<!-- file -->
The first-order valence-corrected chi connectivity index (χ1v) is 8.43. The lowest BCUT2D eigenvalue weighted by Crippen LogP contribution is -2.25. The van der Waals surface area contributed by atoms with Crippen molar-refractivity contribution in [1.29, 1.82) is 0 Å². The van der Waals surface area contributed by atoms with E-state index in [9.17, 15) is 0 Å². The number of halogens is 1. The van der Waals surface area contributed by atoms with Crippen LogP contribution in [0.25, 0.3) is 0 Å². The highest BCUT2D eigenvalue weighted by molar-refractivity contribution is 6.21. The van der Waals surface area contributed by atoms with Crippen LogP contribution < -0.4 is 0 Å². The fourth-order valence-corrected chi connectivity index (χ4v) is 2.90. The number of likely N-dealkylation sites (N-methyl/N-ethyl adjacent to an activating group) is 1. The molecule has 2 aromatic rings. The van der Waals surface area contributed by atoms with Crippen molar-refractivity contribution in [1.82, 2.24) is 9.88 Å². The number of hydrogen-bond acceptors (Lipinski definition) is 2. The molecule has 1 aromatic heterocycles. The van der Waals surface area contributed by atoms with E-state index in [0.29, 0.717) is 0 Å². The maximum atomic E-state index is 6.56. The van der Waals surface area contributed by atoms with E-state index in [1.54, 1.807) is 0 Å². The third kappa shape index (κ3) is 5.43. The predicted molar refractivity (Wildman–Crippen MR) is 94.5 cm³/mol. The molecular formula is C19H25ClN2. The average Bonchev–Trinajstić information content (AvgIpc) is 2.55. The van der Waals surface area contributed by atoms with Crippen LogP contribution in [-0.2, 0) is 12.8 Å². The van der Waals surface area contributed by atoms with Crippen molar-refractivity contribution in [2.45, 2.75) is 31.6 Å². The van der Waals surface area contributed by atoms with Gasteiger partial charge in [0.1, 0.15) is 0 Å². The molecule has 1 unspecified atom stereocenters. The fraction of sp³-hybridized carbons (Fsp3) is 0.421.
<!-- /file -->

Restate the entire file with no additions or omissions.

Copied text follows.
The first-order valence-corrected chi connectivity index (χ1v) is 8.43. The lowest BCUT2D eigenvalue weighted by Crippen LogP contribution is -2.25. The van der Waals surface area contributed by atoms with Crippen molar-refractivity contribution in [1.29, 1.82) is 0 Å². The van der Waals surface area contributed by atoms with E-state index in [9.17, 15) is 0 Å². The number of halogens is 1. The van der Waals surface area contributed by atoms with Crippen LogP contribution in [0.25, 0.3) is 0 Å². The highest BCUT2D eigenvalue weighted by molar-refractivity contribution is 6.21. The van der Waals surface area contributed by atoms with Crippen LogP contribution < -0.4 is 0 Å². The fourth-order valence-corrected chi connectivity index (χ4v) is 2.90. The number of likely N-dealkylation sites (N-methyl/N-ethyl adjacent to an activating group) is 1. The molecule has 2 aromatic rings. The van der Waals surface area contributed by atoms with Crippen molar-refractivity contribution in [1.82, 2.24) is 9.88 Å². The number of hydrogen-bond acceptors (Lipinski definition) is 2. The molecule has 1 aromatic heterocycles. The van der Waals surface area contributed by atoms with E-state index in [0.29, 0.717) is 0 Å². The maximum atomic E-state index is 6.56. The van der Waals surface area contributed by atoms with E-state index in [1.54, 1.807) is 0 Å². The third kappa shape index (κ3) is 5.43. The predicted molar refractivity (Wildman–Crippen MR) is 94.5 cm³/mol. The molecular formula is C19H25ClN2. The average Bonchev–Trinajstić information content (AvgIpc) is 2.55. The van der Waals surface area contributed by atoms with Crippen LogP contribution in [-0.2, 0) is 12.8 Å². The van der Waals surface area contributed by atoms with Crippen molar-refractivity contribution in [2.45, 2.75) is 31.6 Å². The van der Waals surface area contributed by atoms with Gasteiger partial charge in [0.1, 0.15) is 0 Å². The molecule has 1 unspecified atom stereocenters. The fraction of sp³-hybridized carbons (Fsp3) is 0.421.